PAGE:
It's a widely accepted fact that everyone, at some point, will go through heartbreak, but a new episode of CBC's The Nature of Things explores the possibility of science being able to cure a broken heart.
In the episode titled "Love Hurts: The Science of Heartbreak" (airing Feb. 8 at 9:00 p.m. ET on CBC TV, and available to stream on CBC Gem), host Anthony Morgan explores what scientifically happens to humans when they experience heartbreak, and if there is a possible solution to ease those feelings.
"I love this episode, because it lets us do everything we wanted to do with the show, which is to explore the most profound and important, and universal and meaningful parts of life, in a really a thoughtful way, but also to have some fun with it," Morgan told Yahoo Canada.
Part of this process involved Morgan going to The Douglas Research Centre in Montreal to meet with clinical psychologist, Dr. Alain Brunet. Brunet's studies have been focused on the role of memory in the development of PTSD (post-traumatic stress disorder), and researching ways of "toning down the strength" of these traumatic memories.
That's where the medication propranolol comes in, largely used to treat high blood pressure, but Brunet and researcher Dr. Michelle Lonergan are experimenting on using the drug on people who have experienced heartbreak.
A core element to understand this research is that this isn't Eternal Sunshine of the Spotless Mind, nothing is being erased, but it's about the possibility of turning a "traumatic memory" into a "bad memory."
While Morgan described his time with Brunet as "fascinating," what really peaked his interest were considerations around trying to determine when to use propranolol.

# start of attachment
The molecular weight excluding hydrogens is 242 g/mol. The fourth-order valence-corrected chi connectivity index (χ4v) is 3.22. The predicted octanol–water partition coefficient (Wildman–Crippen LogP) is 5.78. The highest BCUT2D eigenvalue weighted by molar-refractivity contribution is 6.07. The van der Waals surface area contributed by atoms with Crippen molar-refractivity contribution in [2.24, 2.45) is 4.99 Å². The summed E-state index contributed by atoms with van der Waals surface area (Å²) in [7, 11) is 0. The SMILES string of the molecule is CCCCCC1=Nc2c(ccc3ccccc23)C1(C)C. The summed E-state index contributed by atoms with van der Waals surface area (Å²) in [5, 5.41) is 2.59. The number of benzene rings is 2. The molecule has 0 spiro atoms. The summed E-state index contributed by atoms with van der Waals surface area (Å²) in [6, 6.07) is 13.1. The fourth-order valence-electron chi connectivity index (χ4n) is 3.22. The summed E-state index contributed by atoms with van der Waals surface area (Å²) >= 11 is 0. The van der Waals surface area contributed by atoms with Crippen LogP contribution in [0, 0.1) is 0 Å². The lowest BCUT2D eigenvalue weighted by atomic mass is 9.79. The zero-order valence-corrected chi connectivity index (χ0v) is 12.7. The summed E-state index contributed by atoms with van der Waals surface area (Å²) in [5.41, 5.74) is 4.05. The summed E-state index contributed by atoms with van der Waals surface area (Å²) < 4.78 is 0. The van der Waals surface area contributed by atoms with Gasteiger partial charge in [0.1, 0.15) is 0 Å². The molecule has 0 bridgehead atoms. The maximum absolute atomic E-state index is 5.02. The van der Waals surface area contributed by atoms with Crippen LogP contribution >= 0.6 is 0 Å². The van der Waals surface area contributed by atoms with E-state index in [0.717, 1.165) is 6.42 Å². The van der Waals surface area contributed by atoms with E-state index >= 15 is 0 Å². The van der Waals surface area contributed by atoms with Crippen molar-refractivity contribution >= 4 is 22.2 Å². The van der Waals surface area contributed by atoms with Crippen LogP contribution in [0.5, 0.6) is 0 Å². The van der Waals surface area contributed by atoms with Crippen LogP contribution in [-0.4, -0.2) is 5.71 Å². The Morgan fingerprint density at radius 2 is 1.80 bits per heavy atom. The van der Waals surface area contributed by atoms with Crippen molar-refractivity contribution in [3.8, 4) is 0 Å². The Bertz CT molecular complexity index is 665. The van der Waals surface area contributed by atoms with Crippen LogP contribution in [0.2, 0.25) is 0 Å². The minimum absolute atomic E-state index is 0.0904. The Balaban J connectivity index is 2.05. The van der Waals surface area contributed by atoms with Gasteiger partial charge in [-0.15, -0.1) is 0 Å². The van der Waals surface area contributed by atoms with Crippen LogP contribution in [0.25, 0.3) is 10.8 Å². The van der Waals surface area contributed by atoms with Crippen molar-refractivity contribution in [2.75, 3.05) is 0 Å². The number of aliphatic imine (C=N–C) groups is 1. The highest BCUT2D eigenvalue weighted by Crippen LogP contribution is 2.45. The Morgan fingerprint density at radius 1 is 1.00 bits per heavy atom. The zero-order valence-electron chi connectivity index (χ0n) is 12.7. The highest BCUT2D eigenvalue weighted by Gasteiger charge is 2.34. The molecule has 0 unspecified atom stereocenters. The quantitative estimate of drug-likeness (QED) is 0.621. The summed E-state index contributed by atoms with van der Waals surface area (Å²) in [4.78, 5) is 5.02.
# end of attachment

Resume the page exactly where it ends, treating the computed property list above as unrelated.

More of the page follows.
"I asked him, if somebody came to see you tomorrow and they had their heart broken the day before, would you start giving them this treatment? Would you administer it? And he said, well probably not," Morgan explained. "You need to let it have a little bit more time and the line about when you start treating them, and when you don't, is really blurry."
"It's not obvious when we should do this, or if we should do this, and so just getting to explore his thoughts about that, it was amazing."
Do we need to experience painful heartbreak?
As part of this exploration, Morgan speaks to people who are experiencing heartbreak, understanding what they've gone through and evaluating if these scientific developments could help them.
"These people are telling me about some of the hardest experiences of their lives, for most people these kinds of heartbreaks, they're in a lot of ways what can define our lives, in positive and negative ways," Morgan stressed. "So they were incredibly vulnerable and courageous to share those stories with me."
"I felt a tremendous amount of gratitude that they were choosing to do that, ... sharing this with really the world. I was just filled with admiration and respect, and awe and gratitude at the stories that we're sharing. I felt a bit nervous because I wanted to make sure that we tell their stories properly, and really convey what it is that they went through in a way that they are happy with, ... that really captures their experience. So I feel like we've done that."
Part of the "Love Hurts: The Science of Heartbreak" episode also includes Morgan hosting an event, where he asked people a series of questions about love and heartbreak. Through this exercise, one person equated heartbreak to touching a hot stove, in the sense that you don't need to actually experience it to understand that you will burn your hand.
So a core question through this journey is, do we really need to experience painful, traumatic heartbreak?
"I think if I had to pick, I would probably lean towards, I'll have my heart broken, then I'll figure out how to deal with it. I'd like to just kind of have my experiences," Morgan said. "Science tells us what's possible, society decides what's right."
"At one of these games we played, I asked people, imagine that you had a friend or somebody close to you that died prematurely and you could take a pill to erase the heartache of that premature death, you could let go of that feeling, would you want to? And most people said no, they'd want to hold on to that pain. When people say, 'I want to hold on to suffering,' you have to ask why. And what they told me was that they felt that the pain would let them know how important that person was to them and that the pain connected them to other people who have been through similar kinds of pain. It was just such a profound and moving answer, and I think ... that's probably where I want to stand."